Jump to content

Choosing which Oregon to buy ?


AZWheeler
Followers 2

Recommended Posts

I want to buy an Oregon for paperless geocaching and am trying to decide which one to get.

 

Amazon prices after rebate:

 

200 $236

300 $350

400c $363

 

I don't care about wireless exchange.

 

Are the compass and altimeter features (not found on 200) very useful?

 

I will want to load some topos in the future.

 

I don't care about coastal maps but maybe the 400c is a good choice for a few dollars

more for the added memory (or is "available" memory on the 300 and 400c about same?

so this is a wash).

 

I was about set to get the 300, but then saw the 200 and 400c as possibilities....thoughts?

 

Thanks.

Link to comment

Here is my 2 cents....

 

I went with the 300 for several reasons. I liked the idea of the compass and the altimeter so that ruled out the 200. I wanted, at some point, topo, much like you state you want the coastal maps. Think of what your priority is going to be. If it's coastal navigation for for the 400c, but if caching and what not first then maybe coastal, I would go the 300 route. You can always buy a mSD card for your coastal maps, topo, and roads. I have a 8GB card in it and don't feel cramped at all for space.

 

I feel the greatest route to go is the 300 with a memory card. I feel, IMHO, it leads to the greatest flexibility of what to add to it later. I have been very happy with the 300 and added road maps to it and some of the topo maps on GPS file depot.

Link to comment

The only thing that is stopping me from buying a Oregon is that you can only download 200 cache gpx pages were on my pda I can have a cache page for every waypoint I download(500 pq)that means I would have to pick and choose the cache that I would want to have the cache page info. Untill thay can support 500 pq with gpx/cache page info. I'm happy with my 60cx and pda.

Edited by Buddaman
Link to comment

The only thing that is stopping me from buying a Oregon is that you can only download 200 cache gpx pages were on my pda I can have a cache page for every waypoint I download(500 pq)that means I would have to pick and choose the cache that I would want to have the cache page info. Untill thay can support 500 pq with gpx/cache page info. I'm happy with my 60cx and pda.

 

I think you may be a bit confused, or I read your post wrong. The Oregon supports 2000 total geocaches, but a maximum of 200 gpx files. If you're loading a PQ (or multiple) you could, for example, load up 4 PQ each with 500 caches for a total of 2000. Right now I have somewhere around 1900 loaded into my Oregon.

Link to comment

The only thing that is stopping me from buying a Oregon is that you can only download 200 cache gpx pages were on my pda I can have a cache page for every waypoint I download(500 pq)that means I would have to pick and choose the cache that I would want to have the cache page info. Untill thay can support 500 pq with gpx/cache page info. I'm happy with my 60cx and pda.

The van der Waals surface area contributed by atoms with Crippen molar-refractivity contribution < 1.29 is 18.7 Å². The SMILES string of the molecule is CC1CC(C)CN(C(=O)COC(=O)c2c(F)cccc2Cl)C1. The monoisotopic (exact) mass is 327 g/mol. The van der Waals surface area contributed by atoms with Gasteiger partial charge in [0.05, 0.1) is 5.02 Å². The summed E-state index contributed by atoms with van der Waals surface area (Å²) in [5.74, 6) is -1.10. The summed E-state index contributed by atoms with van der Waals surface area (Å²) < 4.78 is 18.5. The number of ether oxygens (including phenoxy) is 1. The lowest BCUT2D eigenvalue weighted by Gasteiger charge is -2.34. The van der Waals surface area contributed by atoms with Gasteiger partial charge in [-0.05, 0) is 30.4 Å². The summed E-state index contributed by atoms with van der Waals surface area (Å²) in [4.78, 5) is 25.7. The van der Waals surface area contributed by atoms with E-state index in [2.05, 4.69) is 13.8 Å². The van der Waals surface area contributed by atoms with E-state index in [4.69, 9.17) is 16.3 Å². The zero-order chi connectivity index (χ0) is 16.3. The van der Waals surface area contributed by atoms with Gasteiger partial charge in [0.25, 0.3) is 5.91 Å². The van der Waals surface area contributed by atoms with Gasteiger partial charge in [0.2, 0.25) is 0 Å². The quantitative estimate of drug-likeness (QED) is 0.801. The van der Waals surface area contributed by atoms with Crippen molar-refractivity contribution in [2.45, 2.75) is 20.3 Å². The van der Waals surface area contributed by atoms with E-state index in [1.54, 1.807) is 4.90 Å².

I think you may be a bit confused, or I read your post wrong. The Oregon supports 2000 total geocaches, but a maximum of 200 gpx files. If you're loading a PQ (or multiple) you could, for example, load up 4 PQ each with 500 caches for a total of 2000. Right now I have somewhere around 1900 loaded into my Oregon.

yup - 200 GPX files that can contain up to 2000 individual caches. Could be 1 GSAK outputted file of 2000 caches or 1 GPX with 1801 and 199 individual cache GPX files. Whatever mix you choose.

Link to comment

Are there decent free street maps for the 200? I have a Delorme pn-20 and the street maps are not very accurate. I checked the file depot site and they have a Minnesota topo but I'm not sure if it has streets that I would need for geocaching.

 

 

Plus no tones on the 200, vaguely useful when routing.

Yeah but it does come with both a lanyard and lanyard attachment!!!! :unsure:

 

 

 

:yikes:

Link to comment

Are there decent free street maps for the 200? I have a Delorme pn-20 and the street maps are not very accurate. I checked the file depot site and they have a Minnesota topo but I'm not sure if it has streets that I would need for geocaching.

 

 

Plus no tones on the 200, vaguely useful when routing.

Yeah but it does come with both a lanyard and lanyard attachment!!!! :anicute:

 

 

 

:anicute:

 

For accurate street mapping (ie non topo -based) you would need to buy Garmin City Navigator North America NT (DVD is best so you can also view on PC)

Link to comment